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Prison Nation Paperback – December 2, 2011
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About the Author
Jenni Merritt was born and raised on a small island in the Puget Sound. From a young age she discovered and fell in love with the world of writing and has been happily obsessed ever since. She is now married to the love of her life, and has two crazy but amazing little boys. When not busying herself with being a stay-at-home mom, writing books, keeping her blog, and diving into photography, Jenni sometimes manages to snag some much needed sleep.
To find out more about Jenni and her writing, visit JenniMerritt.com
Top Customer Reviews
this is a very interesting premise. millie is born in prison and the laws of the nation (a reformed usa) requires that the children of prisoners are held within the city-sized prisons until reaching adulthood. the first section of the novel begins as millie faces her approaching release. she has lived her entire life in a cell shared with her parents, both serving life sentences. she has rarely been outside, has never touched a tree and exists within the rhythm of lockdowns and the stomping boots of guards. once millie reaches her birthday, she is allowed out into the world to find that the great nation lives up to the cynical nickname spoken in whispers: prison nation.
i loved the concept. the scenes set within the prison are brilliant. i was ready to start recommending the book to everyone i know. for me, though, the story came apart with millie leaving the jail behind. the first section was so amazing, it built up such high expectations that the rest couldn't live up to. while the first section was gritty, poignant and touching, the rest felt underdeveloped and simplified. i was disappointed by the plot. characters act to help millie in a really irrational way. the situation with jude just didn't make sense to me. i was annoyed by every little scrap of plot and character being woven up into a neat little bow. for a novel that starts so dark, it ends with a bit too much sunshine and hugging (metaphorically speaking). the end was too tidy, everything just lining up too neat and pretty. the grim start did need to be balanced but it was overdone and came off like artificial sweetner- so sugared it makes you wince.Read more ›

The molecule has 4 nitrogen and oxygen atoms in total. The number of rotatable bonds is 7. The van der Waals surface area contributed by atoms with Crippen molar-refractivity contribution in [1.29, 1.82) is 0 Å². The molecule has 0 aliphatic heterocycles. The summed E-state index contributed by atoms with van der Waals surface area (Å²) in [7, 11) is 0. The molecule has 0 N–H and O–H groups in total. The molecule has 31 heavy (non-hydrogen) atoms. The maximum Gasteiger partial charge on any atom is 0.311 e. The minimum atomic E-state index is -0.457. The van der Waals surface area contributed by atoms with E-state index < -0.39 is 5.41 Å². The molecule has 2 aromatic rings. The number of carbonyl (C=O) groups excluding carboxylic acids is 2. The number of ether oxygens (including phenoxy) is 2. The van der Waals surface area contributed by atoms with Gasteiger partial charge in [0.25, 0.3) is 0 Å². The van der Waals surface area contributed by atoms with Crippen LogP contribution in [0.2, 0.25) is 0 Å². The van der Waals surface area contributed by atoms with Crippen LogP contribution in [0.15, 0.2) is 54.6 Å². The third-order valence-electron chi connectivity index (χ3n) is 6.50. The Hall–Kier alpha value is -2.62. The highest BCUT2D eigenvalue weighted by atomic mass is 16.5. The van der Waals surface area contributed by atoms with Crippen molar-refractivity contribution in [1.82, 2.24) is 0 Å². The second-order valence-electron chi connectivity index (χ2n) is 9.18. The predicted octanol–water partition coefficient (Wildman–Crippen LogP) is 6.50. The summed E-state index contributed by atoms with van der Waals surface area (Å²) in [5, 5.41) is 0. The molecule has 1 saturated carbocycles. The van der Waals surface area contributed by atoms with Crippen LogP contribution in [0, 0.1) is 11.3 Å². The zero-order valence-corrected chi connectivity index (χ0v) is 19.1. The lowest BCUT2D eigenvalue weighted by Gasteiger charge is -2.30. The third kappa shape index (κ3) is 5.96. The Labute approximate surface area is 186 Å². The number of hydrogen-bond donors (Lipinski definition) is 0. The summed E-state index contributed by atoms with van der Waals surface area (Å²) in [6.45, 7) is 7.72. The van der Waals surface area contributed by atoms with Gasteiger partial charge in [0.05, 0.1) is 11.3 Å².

Millie is a young adult who has grown up inside a state prison, condemned there for 18 years with her parents while still unborn and is now facing entrance into the outside "free" world. This is dystopian society at it's most gritty. The problem is that after that rock solid introduction, the plot becomes very fuzzy. There are logical leaps that left me scratching my head, and too many strong coincidences to swallow. The conclusion was a sudden, frenzied jolt and I was left feeling like I'd just been dropped on my head.
I think it's a great first novella, if indeed it's the author's first, and I'm slightly sad she didn't start with something else and hold this in reserve to be a better book once she had more experience and a better editor under her belt.